By Riley Holcraft, Staff Writer-
History is in the making at Chattanooga Theatre Centre with the recent hire of its new director, Sadiqua Iman, who is the first African-American woman to ever enter this position since its founding in 1923.
“I came across this fact through my own research. Any time I am going into a project, especially if it’s historical in nature, I try to look to the elders who have worked before me. The only black woman in a leadership position was a piano accompanist that had played for many years. As everyone started doing their research, we all realized I was the first black female director at the centre,” informed Iman.
This fact can be seen as alarming especially since the theatre has been a prominent part of the Chattanooga Community for nearly 100 years, a community with a high African-American population.
“I’m hoping that this will open the centre’s eyes to how homogenous their picking of participants has been,” expanded Iman, “and hopefully it will make them be more intentional about not just waiting for someone to come to them like I did since I grew up there and was comfortable enough to do so. It is their responsibility to go out into the community and see what other races and genders can be brought into their community.”
Iman was born and raised in Chattanooga, Tennessee and was heavily involved with the Theatre Centre. All throughout her adolescent years, she starred in productions and attended classes at CTC.
Iman received her bachelor’s in theatre with a minor in dance from the University of Florida. Since she left Florida, Iman has moved and worked in New York, Washington D.C., and Chicago. She then worked for Carnival Cruise as a team coordinator before eventually pursuing a career in directing.
She is now currently working on her master’s degree in fine arts leadership at Seattle University. Iman’s passion for theatre runs deep, as she has been on the stage or behind the scenes almost her whole life.
“Theatre is a reflection of possibilities,” said Inman, “It is a way of seeing an alternative reality and living it just for a moment and hopefully leaving and considering what those alternatives could look like in your own life. It can be an escape from reality, harsh times, or good times for those who need a wake-up call. It is a source of inspiration.”
While simultaneously juggling schoolwork and directing at CTC, Iman uses her many talents to tell authentic stories. She brings to life the voices of minority groups such as LGBTQ+, African-Americans, and females.
It is most important to her, as a director, to stay as a storyteller and not cross the line into dictatorship. Collaboration is much more effective for a team than having a single vision.
Iman is also affluent in costume design, bringing characters to life with the right dress, shoe, hairstyle, or jewelry piece.
“I first got into costume design when I was in high school,” she informed, “in a local school theatre group called the Choo Choo Kids at the Center for Creative Arts. We had a show set in the roaring ’20s. My sister and I asked if we could create spectacular costumes. It was the first time that the group had worn something more than a simple costume. Costumes are how I personally created my characters on stage.”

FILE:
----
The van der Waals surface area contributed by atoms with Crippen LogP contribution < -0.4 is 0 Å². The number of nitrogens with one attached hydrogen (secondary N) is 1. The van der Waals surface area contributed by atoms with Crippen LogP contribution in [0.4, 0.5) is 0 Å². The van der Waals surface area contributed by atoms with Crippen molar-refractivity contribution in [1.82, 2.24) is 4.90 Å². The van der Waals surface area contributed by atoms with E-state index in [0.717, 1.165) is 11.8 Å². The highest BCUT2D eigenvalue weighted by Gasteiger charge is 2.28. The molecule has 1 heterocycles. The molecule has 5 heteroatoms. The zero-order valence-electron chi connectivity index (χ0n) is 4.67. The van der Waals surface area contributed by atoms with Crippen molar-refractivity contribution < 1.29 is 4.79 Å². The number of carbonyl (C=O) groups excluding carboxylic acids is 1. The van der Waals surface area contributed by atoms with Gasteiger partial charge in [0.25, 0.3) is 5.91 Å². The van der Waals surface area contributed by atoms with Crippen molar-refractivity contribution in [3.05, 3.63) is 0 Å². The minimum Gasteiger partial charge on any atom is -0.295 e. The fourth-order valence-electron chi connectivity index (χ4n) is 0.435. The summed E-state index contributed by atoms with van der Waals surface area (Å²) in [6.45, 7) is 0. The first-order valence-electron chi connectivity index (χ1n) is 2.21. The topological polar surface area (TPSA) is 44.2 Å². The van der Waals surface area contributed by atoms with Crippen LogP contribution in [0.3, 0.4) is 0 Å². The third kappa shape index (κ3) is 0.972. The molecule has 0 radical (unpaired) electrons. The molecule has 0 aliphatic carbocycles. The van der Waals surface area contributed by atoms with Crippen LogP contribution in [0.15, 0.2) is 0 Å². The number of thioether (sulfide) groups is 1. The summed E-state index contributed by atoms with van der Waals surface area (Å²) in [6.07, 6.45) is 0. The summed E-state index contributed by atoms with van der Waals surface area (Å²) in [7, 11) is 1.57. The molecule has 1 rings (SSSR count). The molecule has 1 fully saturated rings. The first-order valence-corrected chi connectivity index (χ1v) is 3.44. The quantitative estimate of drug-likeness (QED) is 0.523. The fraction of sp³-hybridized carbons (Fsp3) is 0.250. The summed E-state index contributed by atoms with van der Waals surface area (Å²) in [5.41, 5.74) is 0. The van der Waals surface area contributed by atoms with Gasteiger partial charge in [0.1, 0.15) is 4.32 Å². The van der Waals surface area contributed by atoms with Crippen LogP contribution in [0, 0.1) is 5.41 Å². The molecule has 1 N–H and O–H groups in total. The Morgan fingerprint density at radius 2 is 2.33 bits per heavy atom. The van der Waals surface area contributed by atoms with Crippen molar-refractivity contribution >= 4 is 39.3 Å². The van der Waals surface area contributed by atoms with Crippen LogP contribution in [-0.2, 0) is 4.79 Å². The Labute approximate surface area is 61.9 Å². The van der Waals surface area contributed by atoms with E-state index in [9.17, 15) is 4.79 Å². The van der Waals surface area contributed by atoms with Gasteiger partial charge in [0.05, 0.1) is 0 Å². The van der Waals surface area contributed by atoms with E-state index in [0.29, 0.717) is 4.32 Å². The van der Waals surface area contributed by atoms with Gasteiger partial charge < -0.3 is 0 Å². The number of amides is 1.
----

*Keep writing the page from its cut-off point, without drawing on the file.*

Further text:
Costume design bled into her directing; she was able to envision the characters more realistically. It also influences her personal life as she is very interested in fashion and expressing herself through clothing.
Iman believes that it is important to know who you are. She started out as a musical theatre major but soon fell in love with costume design and directing. She urges those within the theatre industry to realize that being on stage is not always the end goal; it is important to keep your mind open to the possibilities that could unfold.
“It’s a very broad world if you can allow your mind to think that way,” said Iman, “you may end right back on stage where you wanted to be the whole time, but by opening your opportunities, you will have more fun on your journey.”
Iman plans to continue directing upon the completion of her degree. She has aspirations to be a creative director of a theatre company someday. Theatre will always be an integral part of her life, and she loves the teaching aspect of directing as well; therefore, her future could also hold a position as a college professor.
For now, she enjoys her time at her new position and is currently working on a new show premiering at the end of the month.
The Chattanooga Theatre Centre is the only place in the city to perform plays on a consistent basis. There are not even enough venues to support the talent within the city, and Iman is pleased with the new inclusion.
“It has only been the last two or three years that they have even really done all black shows. Even as someone growing up in the theatre, I didn’t get the chance to tell very many black stories. As I kept looking, I thought it would be really nice to see more people that look like me on stage.”
CTC is now performing a series written by August Wilson, an African American Pulitzer Prize-winning playwright, who tells black stories all throughout the 20th century. Iman is currently directing a play from this series called Gem of the Ocean.
“Gem of the Ocean by August Wilson is a post-Civil War play,” said Iman, “It’s a story about community and chosen family.”
Gem of the Ocean will be performed by a full African-American cast and will premiere from January 24 to February 9.
Opening night is already sold out, but tickets for the rest of the show remain on sale, ranging from $23-$25.